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NFTs and Sustainability


Vlad Estoup

Vlad is an ethos content contributor based in Vancouver, Canada. Vlad is focused on applying blockchain technology throughout various industries.

Vlad is an ethos content contributor based in Vancouver, Canada. Vlad is focused on applying blockchain technology throughout various industries.

When dealing with new and emerging technologies, we have a responsibility to evaluate the environmental impact they may have. In order to find ways to mitigate sustainability risks, we must first understand how these technologies work.

Cryptocurrencies and tokens representing digital assets (NFTs) are issued on a blockchain. A blockchain is simply a ledger that aggregates transaction data and ensures its integrity through miners (or validators). Miners get their name from the process required to verify such transactions - they provide the computing resources that verify transactions, and as a reward for their efforts and energy spent, they receive some cryptocurrency (effectively “mining” some new coins). Alone, each transaction isn’t very energy intensive, but with millions of transactions it can get quite costly. The problem faced is that mining uses a lot of power - and in a world where energy is scarce, we cannot afford to waste these resources. In addition to this, there is also a concern regarding the carbon footprint of cryptocurrency mining.

The Bitcoin blockchain is known for being the most energy intensive in the world. About 72 megatons of CO2 are produced annually as a byproduct of Bitcoin mining. This is comparable to the carbon footprint of Greece. You can click here and see that this trend has only gotten worse over time, prompting valid concerns that blockchain technology can pose a threat to a sustainable future.

Fortunately, NFTs and digital assets are not issued on the Bitcoin blockchain. Most NFTs are issued on the Ethereum blockchain, and until recently, in terms of energy use, it’s been a close second at 46 megatons of CO2 (comparable to the carbon footprint of Finland). A main difference between Bitcoin and Ethereum is that the latter allows users to create their own tokens, whether it’s coins (ERC-20) or NFTs (ERC-721). Ethereum’s energy consumption mainly comes in the form of mining two types of operations: creating tokens and transferring tokens (such as NFTs).

As the adoption of Ethereum for NFTs has exploded over the past couple of years, this high usage of the network has caused it to become clogged, increasing both the monetary and energy costs of transacting on it. The fees paid by users to issue and transfer tokens has increased over recent years as a result of increased blockchain use.

This increased activity prompted the blockchain community to seek a permanent solution, which involved transitioning the network from “Proof-of-Work” to “Proof-of-Stake”, essentially reducing the competition for validating transactions and fragmenting the network in a way that makes it consume less energy. This process, called “The Merge'', was completed on September 15th, 2022. The carbon footprint and energy usage of Ethereum is down 99.9% after the upgrade, and issuing an NFT on Ethereum is now comparable to a Google search.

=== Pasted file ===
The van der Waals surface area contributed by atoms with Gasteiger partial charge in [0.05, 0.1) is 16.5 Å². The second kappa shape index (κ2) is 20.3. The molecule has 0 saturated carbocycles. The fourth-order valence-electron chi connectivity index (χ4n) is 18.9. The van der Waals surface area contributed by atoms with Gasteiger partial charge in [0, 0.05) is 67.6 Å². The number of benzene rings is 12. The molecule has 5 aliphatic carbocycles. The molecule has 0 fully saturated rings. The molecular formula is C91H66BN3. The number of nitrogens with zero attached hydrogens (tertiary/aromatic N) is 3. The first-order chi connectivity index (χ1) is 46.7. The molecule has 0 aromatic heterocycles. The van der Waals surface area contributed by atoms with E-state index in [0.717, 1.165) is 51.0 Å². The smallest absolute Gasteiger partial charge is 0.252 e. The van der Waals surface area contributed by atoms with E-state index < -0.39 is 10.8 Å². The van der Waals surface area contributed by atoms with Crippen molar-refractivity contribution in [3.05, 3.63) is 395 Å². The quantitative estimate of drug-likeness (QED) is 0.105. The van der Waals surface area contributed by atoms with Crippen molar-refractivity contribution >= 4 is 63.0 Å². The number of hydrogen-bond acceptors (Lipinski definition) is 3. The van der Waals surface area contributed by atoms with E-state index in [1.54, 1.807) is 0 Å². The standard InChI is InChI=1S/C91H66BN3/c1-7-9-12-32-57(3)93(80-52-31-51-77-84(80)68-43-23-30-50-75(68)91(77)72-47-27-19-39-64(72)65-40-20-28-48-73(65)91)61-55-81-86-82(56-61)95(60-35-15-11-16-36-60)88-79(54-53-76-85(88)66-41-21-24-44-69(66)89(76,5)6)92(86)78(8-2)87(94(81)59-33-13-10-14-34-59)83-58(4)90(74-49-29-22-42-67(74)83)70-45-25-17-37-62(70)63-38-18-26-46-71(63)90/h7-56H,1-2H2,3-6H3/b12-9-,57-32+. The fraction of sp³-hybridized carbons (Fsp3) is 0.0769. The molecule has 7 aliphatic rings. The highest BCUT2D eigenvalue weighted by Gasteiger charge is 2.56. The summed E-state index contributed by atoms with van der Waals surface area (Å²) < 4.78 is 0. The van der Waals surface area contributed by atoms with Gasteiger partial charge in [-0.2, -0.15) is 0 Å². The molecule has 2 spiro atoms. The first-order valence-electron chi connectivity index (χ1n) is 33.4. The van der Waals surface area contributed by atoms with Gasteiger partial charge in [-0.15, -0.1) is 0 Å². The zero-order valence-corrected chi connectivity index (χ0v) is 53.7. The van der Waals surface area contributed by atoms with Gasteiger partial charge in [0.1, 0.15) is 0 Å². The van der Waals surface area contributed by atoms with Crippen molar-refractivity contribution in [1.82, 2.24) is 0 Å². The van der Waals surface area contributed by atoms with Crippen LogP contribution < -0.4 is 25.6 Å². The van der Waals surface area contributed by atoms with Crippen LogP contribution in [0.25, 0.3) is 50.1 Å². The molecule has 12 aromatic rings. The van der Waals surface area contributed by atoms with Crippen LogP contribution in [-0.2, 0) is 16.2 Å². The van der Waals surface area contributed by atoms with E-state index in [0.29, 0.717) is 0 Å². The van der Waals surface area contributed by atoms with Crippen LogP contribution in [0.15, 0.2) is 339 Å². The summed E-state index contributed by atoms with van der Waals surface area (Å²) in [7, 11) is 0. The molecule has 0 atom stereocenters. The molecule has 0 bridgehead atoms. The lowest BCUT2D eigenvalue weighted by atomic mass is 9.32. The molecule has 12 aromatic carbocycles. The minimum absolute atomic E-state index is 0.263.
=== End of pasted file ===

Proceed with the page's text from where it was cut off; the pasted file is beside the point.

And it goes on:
Moving forward, Ethereum’s energy use will continue to decrease dramatically and network “gas” fees will drop as well, making the blockchain more appealing to environmentally friendly firms and low-cost NFT projects.

There are, however, several alternatives for those looking to issue NFTs in with sustainability in mind. Here are some examples, along with their energy consumption:

  • Flow: Dapper’s blockchain is known for consuming significantly less energy than its popular counterparts (as little as 0.02% of Ethereum’s previous, pre-merge consumption). Deloitte conducted a research study on this chain, stating that “based on our analysis and survey of the network, we discovered Flow uses significantly less energy than reported by other protocols.” This blockchain is focused on NFT issuance and management, so it is a great choice for brands looking to mint tokens sustainably. Here is a link that details Flow’s consumption.
  • Polygon: this blockchain first emerged as a decentralized Ethereum scaling platform, which enables users to transact on Ethereum while paying lower gas fees. Polygon prides itself in being a more sustainable solution than other chains, with a carbon footprint nearly 510 times smaller than Ethereum’s (pre-merge).
  • Solana: this is the fastest blockchain in the world and the fastest growing ecosystem in crypto, with thousands of projects spanning DeFi, NFTs, Web3 and more. Its carbon footprint is even lower than Polygon’s, at 2,900 tons of CO2 per year. Although this blockchain is separate from the Ethereum ecosystem (which is currently the largest for NFTs), it is growing steadily and is supported by the world’s largest NFT marketplace, Opensea.

Blockchain technology comes with many benefits, and brands benefit tremendously from joining the space early and delivering new value to their customer base. But with any new technology, we must be aware of its environmental impact. This is why there are several blockchains that provide an environmentally-friendly token minting ecosystem, enabling brands to remain eco-friendly when they enter the web3 world.

To learn more about the sustainability of digital assets, check out the following clip featuring Mickey Maher from Dapper Labs.